Experimental evaluation of a paraffin as phase change material for thermal energy storage in laboratory equipment and in a shell-and-tube heat exchanger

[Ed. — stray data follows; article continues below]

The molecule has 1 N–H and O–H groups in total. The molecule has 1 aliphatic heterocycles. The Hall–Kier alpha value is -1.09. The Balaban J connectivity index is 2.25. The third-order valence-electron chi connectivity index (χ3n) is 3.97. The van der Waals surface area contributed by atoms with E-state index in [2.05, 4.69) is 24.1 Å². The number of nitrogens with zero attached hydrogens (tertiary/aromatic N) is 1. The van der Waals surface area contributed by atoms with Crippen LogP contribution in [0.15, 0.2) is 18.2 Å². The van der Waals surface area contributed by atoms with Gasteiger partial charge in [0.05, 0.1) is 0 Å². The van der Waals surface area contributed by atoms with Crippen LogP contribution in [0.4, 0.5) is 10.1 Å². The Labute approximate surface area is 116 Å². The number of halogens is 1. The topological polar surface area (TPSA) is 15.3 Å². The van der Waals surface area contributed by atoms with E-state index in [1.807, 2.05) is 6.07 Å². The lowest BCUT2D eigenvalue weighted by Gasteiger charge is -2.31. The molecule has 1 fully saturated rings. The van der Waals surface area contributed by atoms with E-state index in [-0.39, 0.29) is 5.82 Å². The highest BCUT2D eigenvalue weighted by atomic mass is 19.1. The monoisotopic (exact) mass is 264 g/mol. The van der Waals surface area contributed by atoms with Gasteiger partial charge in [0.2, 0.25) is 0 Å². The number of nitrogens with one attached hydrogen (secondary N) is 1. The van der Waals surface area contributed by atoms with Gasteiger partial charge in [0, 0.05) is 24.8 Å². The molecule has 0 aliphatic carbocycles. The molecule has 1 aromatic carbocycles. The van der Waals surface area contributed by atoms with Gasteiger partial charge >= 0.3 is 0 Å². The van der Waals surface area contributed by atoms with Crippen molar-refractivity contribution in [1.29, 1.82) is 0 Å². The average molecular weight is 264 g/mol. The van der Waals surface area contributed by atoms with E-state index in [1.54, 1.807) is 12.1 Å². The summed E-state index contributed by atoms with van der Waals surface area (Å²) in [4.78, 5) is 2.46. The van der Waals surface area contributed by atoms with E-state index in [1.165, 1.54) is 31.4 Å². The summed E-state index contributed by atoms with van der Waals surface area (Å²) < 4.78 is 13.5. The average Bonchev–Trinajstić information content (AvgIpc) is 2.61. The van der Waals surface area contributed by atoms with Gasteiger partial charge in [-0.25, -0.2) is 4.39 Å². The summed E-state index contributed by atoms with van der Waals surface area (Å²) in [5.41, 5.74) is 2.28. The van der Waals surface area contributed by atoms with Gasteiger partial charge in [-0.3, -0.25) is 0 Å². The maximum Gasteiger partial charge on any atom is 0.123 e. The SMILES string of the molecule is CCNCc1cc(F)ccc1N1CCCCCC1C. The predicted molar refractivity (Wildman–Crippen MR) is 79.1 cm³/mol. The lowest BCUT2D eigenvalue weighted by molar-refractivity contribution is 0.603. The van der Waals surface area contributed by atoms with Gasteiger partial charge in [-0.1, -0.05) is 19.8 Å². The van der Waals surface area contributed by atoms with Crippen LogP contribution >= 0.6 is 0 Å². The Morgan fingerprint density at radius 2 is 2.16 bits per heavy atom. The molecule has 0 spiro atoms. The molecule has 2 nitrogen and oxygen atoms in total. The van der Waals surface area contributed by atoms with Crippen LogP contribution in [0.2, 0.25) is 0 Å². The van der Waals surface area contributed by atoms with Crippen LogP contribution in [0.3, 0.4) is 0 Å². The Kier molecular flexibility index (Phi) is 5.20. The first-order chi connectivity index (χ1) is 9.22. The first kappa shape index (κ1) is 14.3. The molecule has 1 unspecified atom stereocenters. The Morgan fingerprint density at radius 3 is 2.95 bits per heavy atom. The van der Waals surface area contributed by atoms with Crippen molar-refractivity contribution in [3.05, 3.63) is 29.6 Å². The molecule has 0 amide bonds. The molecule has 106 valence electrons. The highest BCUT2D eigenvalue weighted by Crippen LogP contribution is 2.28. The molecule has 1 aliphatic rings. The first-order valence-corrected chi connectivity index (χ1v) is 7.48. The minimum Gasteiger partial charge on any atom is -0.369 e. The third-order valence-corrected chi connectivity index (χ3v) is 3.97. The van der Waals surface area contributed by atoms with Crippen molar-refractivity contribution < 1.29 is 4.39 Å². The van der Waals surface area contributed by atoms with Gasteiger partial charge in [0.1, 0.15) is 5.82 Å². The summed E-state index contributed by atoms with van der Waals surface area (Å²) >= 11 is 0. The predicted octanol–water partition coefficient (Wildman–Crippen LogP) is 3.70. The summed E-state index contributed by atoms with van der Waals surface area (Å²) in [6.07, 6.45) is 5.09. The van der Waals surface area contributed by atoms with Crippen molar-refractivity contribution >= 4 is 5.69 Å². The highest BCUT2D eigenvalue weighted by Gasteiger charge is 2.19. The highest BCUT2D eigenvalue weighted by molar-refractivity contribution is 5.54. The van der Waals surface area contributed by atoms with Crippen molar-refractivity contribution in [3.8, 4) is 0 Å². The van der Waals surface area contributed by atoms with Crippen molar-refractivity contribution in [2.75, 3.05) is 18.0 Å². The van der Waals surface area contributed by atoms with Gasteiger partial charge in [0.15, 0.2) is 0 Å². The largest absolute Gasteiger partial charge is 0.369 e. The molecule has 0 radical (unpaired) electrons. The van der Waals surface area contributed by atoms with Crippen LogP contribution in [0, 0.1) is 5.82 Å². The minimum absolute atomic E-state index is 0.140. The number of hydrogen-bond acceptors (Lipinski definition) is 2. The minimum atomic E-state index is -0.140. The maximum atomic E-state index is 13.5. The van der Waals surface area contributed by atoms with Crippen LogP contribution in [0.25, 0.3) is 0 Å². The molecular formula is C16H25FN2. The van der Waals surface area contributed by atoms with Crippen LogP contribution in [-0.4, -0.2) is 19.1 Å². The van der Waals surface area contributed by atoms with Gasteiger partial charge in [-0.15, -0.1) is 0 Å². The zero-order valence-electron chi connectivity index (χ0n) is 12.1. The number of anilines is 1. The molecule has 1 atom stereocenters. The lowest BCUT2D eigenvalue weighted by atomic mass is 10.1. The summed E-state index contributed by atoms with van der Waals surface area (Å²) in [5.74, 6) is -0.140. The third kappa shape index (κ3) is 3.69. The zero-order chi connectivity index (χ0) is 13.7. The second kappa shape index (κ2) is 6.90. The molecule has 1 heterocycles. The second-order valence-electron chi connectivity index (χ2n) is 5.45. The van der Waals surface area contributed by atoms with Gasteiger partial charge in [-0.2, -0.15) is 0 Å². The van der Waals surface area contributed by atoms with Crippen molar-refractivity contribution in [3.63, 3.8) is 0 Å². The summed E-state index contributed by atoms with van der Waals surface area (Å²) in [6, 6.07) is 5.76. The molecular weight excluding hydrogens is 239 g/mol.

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The thermal behavior of a commercial paraffin with a melting temperature of 58 ºC is analyzed as a phase change material (PCM) candidate for industrial waste heat recovery and domestic hot water applications. A full and complete characterization of this PCM is performed based on two different approaches: a laboratory characterization (mass range of milligrams) and an analysis in a pilot plant (mass range of kilograms). In the laboratory characterization, its thermal and cycling stability, its health hazard as well as its phase change thermal range, enthalpy and specific heat are analyzed using a differential scanning calorimeter, thermogravimetric analysis, thermocycling and infrared spectroscopy. Laboratory analyses showed its suitability up to 80 ºC and for 1200 cycles. In the pilot plant analysis, its thermal behavior was analyzed in a shell-and-tube heat exchanger under different heat transfer fluid mass flow rates in terms of temperature, power and energy rates. Results from the pilot plant analysis allowed understanding the different methods of heat transfer in real charging and discharging processes as well as the influence of the geometry of the tank on the energy transferred and required time for charging and discharging processes.